mountains, Yemuka contrived to awaken so much distrust of Temujin in

Vang Khan's mind, that Vang Khan secretly decamped in the night, and

marched away to a distant place to save himself from a plot which

Yemuka had told him that Temujin was contriving. Here, however, he was

attacked by a large body of his enemies, and was reduced to such

straits that he was obliged to send couriers off at once to Temujin to

come with his intrepids and save him. Temujin came. He rescued Vang

Khan from his danger, and drove his enemies away. Vang Khan was very

grateful for this service, so that the two friends became entirely

reconciled to each other, and were united more closely than ever,

greatly to Yemuka's disappointment and chagrin. They made a new league

of amity, and, to seal and confirm it, they agreed upon a double

marriage between their two families. A son of Temujin was to be

married to a daughter of Vang Khan, and a son of Vang Khan to a

daughter of Temujin.

This new compact did not, however, last long. As soon as Vang Khan

found that the danger from which Temujin had rescued him was passed,

he began again to listen to the representations of Yemuka and Sankum,

who still insisted that Temujin was a very dangerous man, and was by

no means to be trusted. They said that he was ambitious and

unprincipled, and that he was only waiting for a favorable opportunity

to rebel himself against Vang Khan and depose him from his throne.

They made a great many statements to the khan in confirmation of their

opinion, some of which were true doubtless, but many were

exaggerated, and others probably false. They, however, succeeded at

last in making such an impression upon the khan's mind that he finally

determined to take measures for putting Temujin out of the way.

Accordingly, on some pretext or other, he contrived to send Temujin

away from Karakorom, his capital, for Temujin was so great a favorite

with the royal guards and with all the garrison of the town, that he

did not dare to undertake any thing openly against him there. Vang

Khan also sent a messenger to Temujin's own country to persuade the

chief persons there to join him in his plot. It will be recollected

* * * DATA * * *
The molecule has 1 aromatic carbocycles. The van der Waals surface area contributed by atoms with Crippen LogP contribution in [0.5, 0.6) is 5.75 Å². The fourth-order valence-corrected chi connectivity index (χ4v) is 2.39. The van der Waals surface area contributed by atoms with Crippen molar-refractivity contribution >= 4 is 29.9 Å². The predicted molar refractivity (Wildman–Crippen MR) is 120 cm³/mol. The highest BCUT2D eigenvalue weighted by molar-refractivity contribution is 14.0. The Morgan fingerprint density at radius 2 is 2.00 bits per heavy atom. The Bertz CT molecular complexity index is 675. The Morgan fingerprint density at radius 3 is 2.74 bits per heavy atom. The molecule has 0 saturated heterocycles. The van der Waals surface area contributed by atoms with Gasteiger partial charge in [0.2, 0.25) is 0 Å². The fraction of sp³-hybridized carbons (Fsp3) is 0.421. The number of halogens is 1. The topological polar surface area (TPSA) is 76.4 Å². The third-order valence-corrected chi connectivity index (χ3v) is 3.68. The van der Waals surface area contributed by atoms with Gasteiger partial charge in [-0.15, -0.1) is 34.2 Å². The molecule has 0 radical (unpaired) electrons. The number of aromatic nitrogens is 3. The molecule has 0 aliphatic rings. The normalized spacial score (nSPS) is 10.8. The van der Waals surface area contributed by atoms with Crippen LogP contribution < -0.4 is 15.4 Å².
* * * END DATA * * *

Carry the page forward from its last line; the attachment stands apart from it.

that, at the time that Temujin left his own country, when he was about

fourteen years old, his mother had married a great chieftain there,

named Menglik, and that this Menglik, in conjunction doubtless with

Temujin's mother, had been made regent during his absence. Vang Khan

now sent to Menglik to propose that he should unite with him to

destroy Temujin.

"You have no interest," said Vang Khan in the message that he sent to

Menglik, "in taking his part. It is true that you have married his

mother, but, personally, he is nothing to you. And, if he is once out

of the way, you will be acknowledged as the Grand Khan of the Monguls

in your own right, whereas you now hold your place in subordination to

him, and he may at any time return and set you aside altogether."

Vang Khan hoped by these arguments to induce Menglik to come and

assist him in his plan of putting Temujin to death, or, at least, if

Menglik would not assist him in perpetrating the deed, he thought

that, by these arguments, he should induce him to be willing that it

should be committed, so that he should himself have nothing to fear

afterward from his resentment. But Menglik received the proposal in a

very different way from what Vang Khan had expected. He said nothing,

but he determined immediately to let Temujin know of the danger that

he was in. He accordingly at once set out to go to Temujin's camp to

inform him of Vang Khan's designs.

In the mean time, Vang Khan, having matured his plans, made an

appointment for Temujin to meet him at a certain place designated for

the purpose of consummating the double marriage between their

children, which had been before agreed upon. Temujin, not suspecting

any treachery, received and entertained the messenger in a very

honorable manner, and said that he would come. After making the

necessary preparations, he set out, in company with the messenger and

with a grand retinue of his own attendants, to go to the place

appointed. On his way he was met or overtaken by Menglik, who had come

to warn him of his danger. As soon as Temujin had heard what his